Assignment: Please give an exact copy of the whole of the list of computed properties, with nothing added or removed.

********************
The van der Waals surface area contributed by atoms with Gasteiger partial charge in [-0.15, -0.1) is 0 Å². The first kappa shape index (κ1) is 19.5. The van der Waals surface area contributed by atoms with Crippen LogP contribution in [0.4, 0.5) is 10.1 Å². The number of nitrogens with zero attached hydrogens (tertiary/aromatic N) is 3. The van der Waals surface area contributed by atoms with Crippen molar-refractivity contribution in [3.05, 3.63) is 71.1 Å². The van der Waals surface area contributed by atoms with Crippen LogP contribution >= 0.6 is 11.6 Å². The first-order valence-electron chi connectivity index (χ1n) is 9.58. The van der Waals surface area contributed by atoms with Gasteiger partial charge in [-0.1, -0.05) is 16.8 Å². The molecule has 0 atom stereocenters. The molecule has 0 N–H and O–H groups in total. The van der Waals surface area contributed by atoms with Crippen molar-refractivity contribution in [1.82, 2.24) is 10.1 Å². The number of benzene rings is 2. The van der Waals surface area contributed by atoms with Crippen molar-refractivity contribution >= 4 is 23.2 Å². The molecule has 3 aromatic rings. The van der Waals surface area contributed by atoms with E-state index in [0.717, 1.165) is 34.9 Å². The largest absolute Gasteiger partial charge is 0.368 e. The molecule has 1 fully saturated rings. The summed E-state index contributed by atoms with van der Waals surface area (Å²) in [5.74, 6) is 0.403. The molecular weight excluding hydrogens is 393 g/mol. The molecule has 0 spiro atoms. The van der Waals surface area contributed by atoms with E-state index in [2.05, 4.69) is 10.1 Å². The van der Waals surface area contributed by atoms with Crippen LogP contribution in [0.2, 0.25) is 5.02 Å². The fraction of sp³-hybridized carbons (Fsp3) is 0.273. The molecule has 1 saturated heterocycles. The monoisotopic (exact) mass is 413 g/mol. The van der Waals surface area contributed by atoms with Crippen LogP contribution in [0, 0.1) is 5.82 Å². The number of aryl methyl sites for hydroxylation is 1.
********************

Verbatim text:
The van der Waals surface area contributed by atoms with Gasteiger partial charge in [-0.15, -0.1) is 0 Å². The first kappa shape index (κ1) is 19.5. The van der Waals surface area contributed by atoms with Crippen LogP contribution in [0.4, 0.5) is 10.1 Å². The number of nitrogens with zero attached hydrogens (tertiary/aromatic N) is 3. The van der Waals surface area contributed by atoms with Crippen molar-refractivity contribution in [3.05, 3.63) is 71.1 Å². The van der Waals surface area contributed by atoms with Crippen LogP contribution >= 0.6 is 11.6 Å². The first-order valence-electron chi connectivity index (χ1n) is 9.58. The van der Waals surface area contributed by atoms with Gasteiger partial charge in [-0.1, -0.05) is 16.8 Å². The molecule has 0 atom stereocenters. The molecule has 0 N–H and O–H groups in total. The van der Waals surface area contributed by atoms with Crippen molar-refractivity contribution in [1.82, 2.24) is 10.1 Å². The number of benzene rings is 2. The van der Waals surface area contributed by atoms with Crippen molar-refractivity contribution >= 4 is 23.2 Å². The molecule has 3 aromatic rings. The van der Waals surface area contributed by atoms with E-state index in [0.717, 1.165) is 34.9 Å². The largest absolute Gasteiger partial charge is 0.368 e. The molecule has 1 fully saturated rings. The summed E-state index contributed by atoms with van der Waals surface area (Å²) in [5.74, 6) is 0.403. The molecular weight excluding hydrogens is 393 g/mol. The molecule has 0 spiro atoms. The van der Waals surface area contributed by atoms with E-state index in [2.05, 4.69) is 10.1 Å². The van der Waals surface area contributed by atoms with Crippen LogP contribution in [0.2, 0.25) is 5.02 Å². The fraction of sp³-hybridized carbons (Fsp3) is 0.273. The molecule has 1 saturated heterocycles. The monoisotopic (exact) mass is 413 g/mol. The van der Waals surface area contributed by atoms with Crippen LogP contribution in [0, 0.1) is 5.82 Å². The number of aryl methyl sites for hydroxylation is 1.